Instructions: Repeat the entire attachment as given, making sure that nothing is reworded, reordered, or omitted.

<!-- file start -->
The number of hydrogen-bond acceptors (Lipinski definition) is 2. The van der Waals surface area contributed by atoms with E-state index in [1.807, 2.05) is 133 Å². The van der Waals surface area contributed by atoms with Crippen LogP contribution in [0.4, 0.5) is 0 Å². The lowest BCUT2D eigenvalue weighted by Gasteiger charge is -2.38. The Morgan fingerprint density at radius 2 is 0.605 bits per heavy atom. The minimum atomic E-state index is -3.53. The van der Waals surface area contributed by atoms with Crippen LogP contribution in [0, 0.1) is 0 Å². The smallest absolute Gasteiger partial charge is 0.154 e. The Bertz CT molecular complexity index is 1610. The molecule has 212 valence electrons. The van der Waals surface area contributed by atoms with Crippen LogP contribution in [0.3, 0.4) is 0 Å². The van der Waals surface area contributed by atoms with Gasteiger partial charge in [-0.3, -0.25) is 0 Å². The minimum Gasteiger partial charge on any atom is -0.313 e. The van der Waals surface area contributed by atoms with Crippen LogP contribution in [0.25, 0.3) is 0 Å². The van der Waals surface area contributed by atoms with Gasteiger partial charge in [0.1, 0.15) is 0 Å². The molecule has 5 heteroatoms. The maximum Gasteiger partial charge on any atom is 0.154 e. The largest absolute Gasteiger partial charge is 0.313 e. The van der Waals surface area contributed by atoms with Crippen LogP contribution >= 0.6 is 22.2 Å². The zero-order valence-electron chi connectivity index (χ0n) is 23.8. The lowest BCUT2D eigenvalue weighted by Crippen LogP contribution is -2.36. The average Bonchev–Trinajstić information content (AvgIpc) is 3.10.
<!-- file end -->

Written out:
The number of hydrogen-bond acceptors (Lipinski definition) is 2. The van der Waals surface area contributed by atoms with E-state index in [1.807, 2.05) is 133 Å². The van der Waals surface area contributed by atoms with Crippen LogP contribution in [0.4, 0.5) is 0 Å². The lowest BCUT2D eigenvalue weighted by Gasteiger charge is -2.38. The Morgan fingerprint density at radius 2 is 0.605 bits per heavy atom. The minimum atomic E-state index is -3.53. The van der Waals surface area contributed by atoms with Crippen LogP contribution in [0, 0.1) is 0 Å². The smallest absolute Gasteiger partial charge is 0.154 e. The Bertz CT molecular complexity index is 1610. The molecule has 212 valence electrons. The van der Waals surface area contributed by atoms with Crippen LogP contribution in [0.3, 0.4) is 0 Å². The van der Waals surface area contributed by atoms with Gasteiger partial charge in [-0.3, -0.25) is 0 Å². The minimum Gasteiger partial charge on any atom is -0.313 e. The van der Waals surface area contributed by atoms with Crippen LogP contribution in [0.25, 0.3) is 0 Å². The van der Waals surface area contributed by atoms with Gasteiger partial charge in [0.1, 0.15) is 0 Å². The molecule has 5 heteroatoms. The maximum Gasteiger partial charge on any atom is 0.154 e. The largest absolute Gasteiger partial charge is 0.313 e. The van der Waals surface area contributed by atoms with Crippen LogP contribution >= 0.6 is 22.2 Å². The zero-order valence-electron chi connectivity index (χ0n) is 23.8. The lowest BCUT2D eigenvalue weighted by Crippen LogP contribution is -2.36. The average Bonchev–Trinajstić information content (AvgIpc) is 3.10.